Today’s links to interesting news and analysis. If you find this useful, please pass it to a friend or colleague.
- Recommended, an important new report: “The Polarization of Job Opportunities in the U.S. Labor Market“, David Autor (Prof Economics, MIT), Center for American Progress and the Hamilton Project, April 2010
- About the most vital underfunded service: “Building a U.S. Coast Guard for the 21st Century“, Lawrence J. Korb et al, Center for American Progress, 9 June 2010
- Another amateur hour performance by Team Obama: appointing an attorney with no training or experience in the mining or energy sectors to run the Minerals Management Agency — Gushing but vague DOI press release; New York Times article.
- Things could be worse; we could have this crazy guy as President: “John McCain on the Evil, Barbaric Iranians“, Glenn Greenwald, Salon, 12 June 2010
- GAO finds ACORN innocent of most — but not all — charges: “Preliminary Observations on Funding, Oversight, and Investigations and Prosecutions of ACORN or Potentially Related Organizations“, Government Accountability Office, 14 June 2010 — See pp 19-23.
- Excellent staff work can make any mess look like a strategy: “The Strategic Framework for U.S. Efforts in Afghanistan“, Government Accountability Office, 15 June 2010 — Great graphics (we’re #1 at Powerpoint warfare).
- An American becomes a man without a country, but with neither formal charges nor trial: “American Man in Limbo on No-Fly List“, New York Times, 15 June 2010 — Get into the spirit of our new America; shout “baa baa baa” as you read this.
- South Korea institutes some controls on capital flows, a small step to a new global financial regime: “The won that got away“, Economist, 16 June 2010 — I believe the capital will be more regulated, with controls on the flow of international funds a key component of the system.
- “Is This the End of the War on Crime?“, Sasha Abramsky, The Nation, 16 June 2010 — As Paul Kennedy showed, wars often end with the bankruptcy of one side. Crime remains profitable.
- Recommended: Their fidelity to us weakens our allies: “The hollow Arab core“, Marc Lynch, Foreign Policy, 17 June 2010
- Into the 4th generation of warfare between the sexes: “The End Of Beta Providers“, Chateau, Citizen Renegade 17 June 2010 — The generations are 4 ages of humanity: hunter-gatherer, agriculture, industrial, and now post-industrial. Here are some insights from the fringes, where new and often unmentionable insights are born.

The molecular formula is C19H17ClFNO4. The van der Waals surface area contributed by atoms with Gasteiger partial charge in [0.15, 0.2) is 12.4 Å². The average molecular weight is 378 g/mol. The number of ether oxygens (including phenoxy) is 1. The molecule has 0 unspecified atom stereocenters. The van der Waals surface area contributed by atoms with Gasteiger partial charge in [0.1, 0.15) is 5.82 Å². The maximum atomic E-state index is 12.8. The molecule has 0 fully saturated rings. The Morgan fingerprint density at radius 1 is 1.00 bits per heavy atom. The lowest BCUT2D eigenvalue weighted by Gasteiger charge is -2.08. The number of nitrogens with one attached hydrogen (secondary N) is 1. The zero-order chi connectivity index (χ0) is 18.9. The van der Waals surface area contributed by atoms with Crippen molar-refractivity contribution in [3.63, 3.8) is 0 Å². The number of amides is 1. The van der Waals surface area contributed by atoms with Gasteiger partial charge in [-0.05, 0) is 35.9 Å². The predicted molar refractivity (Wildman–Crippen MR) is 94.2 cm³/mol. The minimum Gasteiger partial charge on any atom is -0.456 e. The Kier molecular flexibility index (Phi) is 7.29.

- For the future of G.O.P. governance, look here: “What’s The Matter With Arizona? A conversation with Senator Rebecca Rios“, Ken Silverstein, blog of Harper’s, 16 June 2010 — It’s a short version of this must-read but subscription-only article: “Tea Party in the Sonora“, Harper’s, July 2010
Update, recommended: “The strange and consequential case of Bradley Manning, Adrian Lamo and WikiLeaks“, Glenn Greenwald, Salon, 18 June 2010 — We may never know what happened, but this might be a sophisticated government info op. If not, it’s very convenient.
Today’s two feature articles appear below the fold.
(13) Quote of the Day, something familiar to readers of the FM website
The debate about the bank bailout, and the stimulus package, has all revolved around issues that are entirely at the level of Econ 1. What is the multiplier from government spending? Does government spending crowd out private spending? How quickly can you increase government spending? If you got a A in college in Econ 1 you are an expert in this debate: fully an equal of Summers and Geithner. The bailout debate has also been conducted in terms that would be quite familiar to economists in the 1920s and 1930s. There has essentially been no advance in our knowledge in 80 years.
— “Dismal scientists: how the crash is reshaping economics“, Gregory Clark (Prof economics at UC Davis), The Atlantic, 16 February 2010
I disagree with the cause he gives in the last sentence. Rather than a lack of knowledge, there are political forces that keep otherwise bankrupt economic theories alive — no matter how frequently and thoroughly disproven. Europe may be about to re-test some of these economic myths, again at great cost: “That ’30s Feeling“, Paul Krugman, op-ed in the New York Times, 17 June 2010.
(14) Climate un-science
If you cannot find the trend you want, assume it! As in “Climate Change Will Affect the Asian Water Towers“, Walter W. Immerzeel et al, Science, 11 June 2010 — Note how they bury the lede, that there is little melting seen in the Himalayan glaciers. Excerpt:
We used the DMT-1 GRACE gravity model in combination with derived precipitation trends to identify large-scale trends in snow and ice storage in each of the five basins. Results were inconclusive. We identified a negative trend of −0.22 T 0.05 m/year only in the Ganges basin. A positive trend of 0.19 T 0.02 m/year was observed in the Indus basin, while in the other basins no discernable trends were identified. On the basis of this review, we conclude that there is a general decrease in the ice volumes of Asian basins, although regional anomalies exist and, as regional quantification of these trends is lacking, the uncertainty about these trends is substantial.
They then assume melting — either severe or total melting by 2050 — to forecasting results that “threatening the food security of an estimated 60 million people.” It’s the science version of “if it bleeds, it leads.” See the New Scientist for a summary of this study.
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